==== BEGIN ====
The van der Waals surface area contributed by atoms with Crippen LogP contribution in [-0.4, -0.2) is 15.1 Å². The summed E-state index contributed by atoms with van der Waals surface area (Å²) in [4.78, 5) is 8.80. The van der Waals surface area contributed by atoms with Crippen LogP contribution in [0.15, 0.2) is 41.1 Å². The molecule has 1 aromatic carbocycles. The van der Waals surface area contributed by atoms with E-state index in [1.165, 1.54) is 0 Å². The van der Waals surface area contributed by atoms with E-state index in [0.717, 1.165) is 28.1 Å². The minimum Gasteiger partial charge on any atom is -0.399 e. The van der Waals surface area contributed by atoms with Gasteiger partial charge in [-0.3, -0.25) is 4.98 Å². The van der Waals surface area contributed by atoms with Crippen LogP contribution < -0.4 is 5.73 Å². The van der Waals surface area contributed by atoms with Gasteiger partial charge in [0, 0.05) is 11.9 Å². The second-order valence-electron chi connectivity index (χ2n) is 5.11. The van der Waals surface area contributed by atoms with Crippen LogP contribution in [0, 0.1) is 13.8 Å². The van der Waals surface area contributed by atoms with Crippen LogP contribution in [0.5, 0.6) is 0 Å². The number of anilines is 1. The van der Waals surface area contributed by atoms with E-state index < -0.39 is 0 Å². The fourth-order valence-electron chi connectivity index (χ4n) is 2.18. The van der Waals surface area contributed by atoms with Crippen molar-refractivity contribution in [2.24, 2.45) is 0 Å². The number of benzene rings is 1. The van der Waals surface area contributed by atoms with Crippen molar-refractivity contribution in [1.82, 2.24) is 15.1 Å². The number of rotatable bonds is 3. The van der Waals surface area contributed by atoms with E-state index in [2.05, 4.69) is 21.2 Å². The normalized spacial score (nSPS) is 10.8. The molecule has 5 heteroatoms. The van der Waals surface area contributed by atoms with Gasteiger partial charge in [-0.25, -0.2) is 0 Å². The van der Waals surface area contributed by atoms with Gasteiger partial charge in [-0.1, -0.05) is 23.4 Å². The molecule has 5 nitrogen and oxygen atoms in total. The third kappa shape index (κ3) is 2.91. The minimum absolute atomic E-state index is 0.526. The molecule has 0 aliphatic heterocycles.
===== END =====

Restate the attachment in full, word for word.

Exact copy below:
The van der Waals surface area contributed by atoms with Crippen LogP contribution in [-0.4, -0.2) is 15.1 Å². The summed E-state index contributed by atoms with van der Waals surface area (Å²) in [4.78, 5) is 8.80. The van der Waals surface area contributed by atoms with Crippen LogP contribution in [0.15, 0.2) is 41.1 Å². The molecule has 1 aromatic carbocycles. The van der Waals surface area contributed by atoms with E-state index in [1.165, 1.54) is 0 Å². The van der Waals surface area contributed by atoms with E-state index in [0.717, 1.165) is 28.1 Å². The minimum Gasteiger partial charge on any atom is -0.399 e. The van der Waals surface area contributed by atoms with Gasteiger partial charge in [-0.3, -0.25) is 4.98 Å². The van der Waals surface area contributed by atoms with Crippen LogP contribution < -0.4 is 5.73 Å². The van der Waals surface area contributed by atoms with Gasteiger partial charge in [0, 0.05) is 11.9 Å². The second-order valence-electron chi connectivity index (χ2n) is 5.11. The van der Waals surface area contributed by atoms with Crippen LogP contribution in [0, 0.1) is 13.8 Å². The van der Waals surface area contributed by atoms with Crippen LogP contribution in [0.5, 0.6) is 0 Å². The number of anilines is 1. The van der Waals surface area contributed by atoms with E-state index < -0.39 is 0 Å². The fourth-order valence-electron chi connectivity index (χ4n) is 2.18. The van der Waals surface area contributed by atoms with Crippen molar-refractivity contribution in [2.24, 2.45) is 0 Å². The number of benzene rings is 1. The van der Waals surface area contributed by atoms with Crippen molar-refractivity contribution in [1.82, 2.24) is 15.1 Å². The number of rotatable bonds is 3. The van der Waals surface area contributed by atoms with E-state index in [2.05, 4.69) is 21.2 Å². The normalized spacial score (nSPS) is 10.8. The molecule has 5 heteroatoms. The van der Waals surface area contributed by atoms with Gasteiger partial charge in [-0.25, -0.2) is 0 Å². The van der Waals surface area contributed by atoms with Gasteiger partial charge in [-0.1, -0.05) is 23.4 Å². The molecule has 5 nitrogen and oxygen atoms in total. The third kappa shape index (κ3) is 2.91. The minimum absolute atomic E-state index is 0.526. The molecule has 0 aliphatic heterocycles.